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Sunday 21 January 2018


Aborigines Not The Only Ones Who Have Suffered

Paul Zanetti Wednesday 25 January 2017

My dear departed dad fled from the Nazis in the '40s who were hunting down any adult males over the age of 9.

He hid under the floorboards as they storm-trooped through the tiny wooden shack, which was his birthplace, breathing quietly, slowly, as he listened while his mamma convinced the Germans her son left the previous day to head south.

Cottages in his small Italian village were razed, so with little-to-no prospects for a young man in war torn Europe, he sought hope in a strange land with a funny name on the other side of the planet.

Like many thousands in the same situation, young Giovanni Zanetti jumped on a ship, solo, at age 21. No family, no connections, no English language to rely on when he got to the other side…nothing but the clothes he was wearing, and the most valuable assets of all - a desire to start a new life, and the willingness to do all it takes to survive.

The journey to that unknown land at the other side of hell, was a hell hole of its own. A quarter of the passengers on the floating, overcrowded sardine tin died from dysentry. Better to starve if you planned on surviving the trip.

On landing, he was funnelled like so many, up north, cutting cane in Ayr, Queensland.

He depended only on the sweat of his brow and his commitment to Australia to build a new life.

Over time, he got a job at fledgling engineering company in Sydney called Transfield, their 7th employee.

He worked his way up to manager at their Port Kembla steelworks, then went out on his own with a few mates to start a company subbing to BHP, LJC Engineering, eventually employing over 200 men.

He raised 6 boys, bought a hobby farm in Kangaroo Valley, and in his sunset years, built a retirement home for fellow ageing migrants.

He died a self-made, fully accomplished man a few years ago, and I miss him.

He was humble. He was wise. He was generous to his friends and his employees. I recall as a young kid, driving around in his old light grey 1964 Holden EH ute, filled with home made Christmas hampers of vino and focaccia visiting each and every home of his workers sprawled across Wollongong, as Babbo (Santa) Zanetti delivered Christmas presents.   

Giovanni was like so many millions who sought a refuge from their their homelands decimated by wars.

He and those like him, gave their services, their sweat, their everything to build families, workplaces, communities, towns. His taxes supported the less well off, the truly needy.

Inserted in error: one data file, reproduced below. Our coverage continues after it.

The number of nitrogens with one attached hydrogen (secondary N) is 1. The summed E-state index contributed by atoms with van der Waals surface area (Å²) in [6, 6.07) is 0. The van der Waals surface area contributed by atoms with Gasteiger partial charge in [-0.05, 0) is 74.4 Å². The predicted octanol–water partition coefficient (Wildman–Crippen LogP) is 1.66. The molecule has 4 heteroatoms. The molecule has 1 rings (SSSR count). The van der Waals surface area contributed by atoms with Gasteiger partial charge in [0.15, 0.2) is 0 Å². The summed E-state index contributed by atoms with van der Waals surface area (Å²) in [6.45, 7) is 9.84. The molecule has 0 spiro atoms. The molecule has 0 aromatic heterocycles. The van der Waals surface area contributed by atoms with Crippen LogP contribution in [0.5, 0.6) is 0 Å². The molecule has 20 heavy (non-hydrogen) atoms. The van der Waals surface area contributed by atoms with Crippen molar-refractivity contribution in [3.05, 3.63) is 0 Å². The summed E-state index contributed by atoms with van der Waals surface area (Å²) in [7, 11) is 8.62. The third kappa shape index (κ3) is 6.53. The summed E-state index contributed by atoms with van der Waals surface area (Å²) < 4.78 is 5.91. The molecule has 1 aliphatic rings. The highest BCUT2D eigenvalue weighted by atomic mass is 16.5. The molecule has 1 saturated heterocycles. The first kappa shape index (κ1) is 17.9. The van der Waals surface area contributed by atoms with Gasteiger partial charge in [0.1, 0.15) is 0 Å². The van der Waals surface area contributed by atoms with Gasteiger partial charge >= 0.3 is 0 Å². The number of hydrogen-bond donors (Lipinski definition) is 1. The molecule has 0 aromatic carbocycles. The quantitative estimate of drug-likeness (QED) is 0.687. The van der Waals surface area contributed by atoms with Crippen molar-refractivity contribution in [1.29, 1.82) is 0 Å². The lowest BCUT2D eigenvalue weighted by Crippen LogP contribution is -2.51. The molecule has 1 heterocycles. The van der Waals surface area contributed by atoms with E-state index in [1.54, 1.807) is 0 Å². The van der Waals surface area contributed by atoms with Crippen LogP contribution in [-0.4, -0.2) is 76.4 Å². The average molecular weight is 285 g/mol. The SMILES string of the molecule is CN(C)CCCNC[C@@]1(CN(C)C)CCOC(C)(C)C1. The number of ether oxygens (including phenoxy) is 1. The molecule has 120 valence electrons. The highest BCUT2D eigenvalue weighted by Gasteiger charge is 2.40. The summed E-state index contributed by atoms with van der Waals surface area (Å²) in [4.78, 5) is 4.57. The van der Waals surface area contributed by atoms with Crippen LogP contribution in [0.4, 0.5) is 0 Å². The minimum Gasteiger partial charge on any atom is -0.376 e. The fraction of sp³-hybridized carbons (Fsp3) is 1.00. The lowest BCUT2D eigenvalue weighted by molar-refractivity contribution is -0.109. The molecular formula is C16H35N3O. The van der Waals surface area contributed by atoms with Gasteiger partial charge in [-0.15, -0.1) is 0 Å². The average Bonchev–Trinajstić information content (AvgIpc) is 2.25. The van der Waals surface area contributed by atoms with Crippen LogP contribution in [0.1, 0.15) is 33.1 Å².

(Today his taxes would be supporting recently arrived immigrants whose ‘cultural’ beliefs permit them to have a harem of multiple wives, all on taxpayer funded welfare, only because today’s spineless politicians shrug off as some sacred ’religious’ observation which grants them a magical untouchable status)

Giovanni Zanetti had nothing for which to apologise, nor do the rest of his fellow migrants and fellow Australians, many who have also suffered at the fate of history’s adversities.

For those today demanding an apology for whatever horrible acts were committed a hundred years ago, or more, by people we are not connected to, in any way, nor responsible for people who passed away many, many, many years ago, I pass on my Australia Day message.

I speak to those who choose to attach themselves to the lucrative ‘guilt industry’ where free money is available to anyone jumping on the taxpayer funded gravy train.

My message is that you are not the only people whose ancestors suffered at the hands of other races, no matter how little, if any, connection, you have to those people.

You can choose to be a perpetual whining, self-imposed victim for something that was never done to you, by anybody today.

Or you could take a leaf from the book of Giovanni Zanetti and the many like him who built this great Australia.

You can moan, you can protest, you can tweet.

Or you could contribute - like the rest of us.

It’s a choice. Your choice.

That goes for the socialist, green enablers and the GetUp! regressive agitators whose only currency in life is offence taking, outrage seeking and virtue signalling (faux-feel goodedness). None has ever had a real job, which is why these parasites will never win the hearts and minds of the silent majority who do.

And, by the way, that light you thought you saw at the end of tunnel?

That’s no gravy train.

That’s the Trump train, and it’s heading right for you.

The silent majority has had enough.

Australia Day is the 26th January, and will always remain so. It’s a celebration day of what makes this nation great, not a day for lighting up the non-existent ’guilt trip’.

If anyone should be ashamed, its those who choose to denigrate this beautiful country and it’s (mostly) wonderful people.

I won't be feeling guilty for something I nor my ancestors were responsible for to anyone else's part caste ancestors.

But I will feel very proud of Giovanni Zanetti for overcoming tremendous adversity, never complaining, making a wonderful life, grabbing each little opportunity, despite the hurdles thrown at him.

Happy Australia Day, everyone, from this proud wog’s son.

(PS: Here’s an archival YouTube video of the life my father and his fellow migrants lived on settlement in Australia. https://www.youtube.com/watch?v=_2D3ioAH6_4)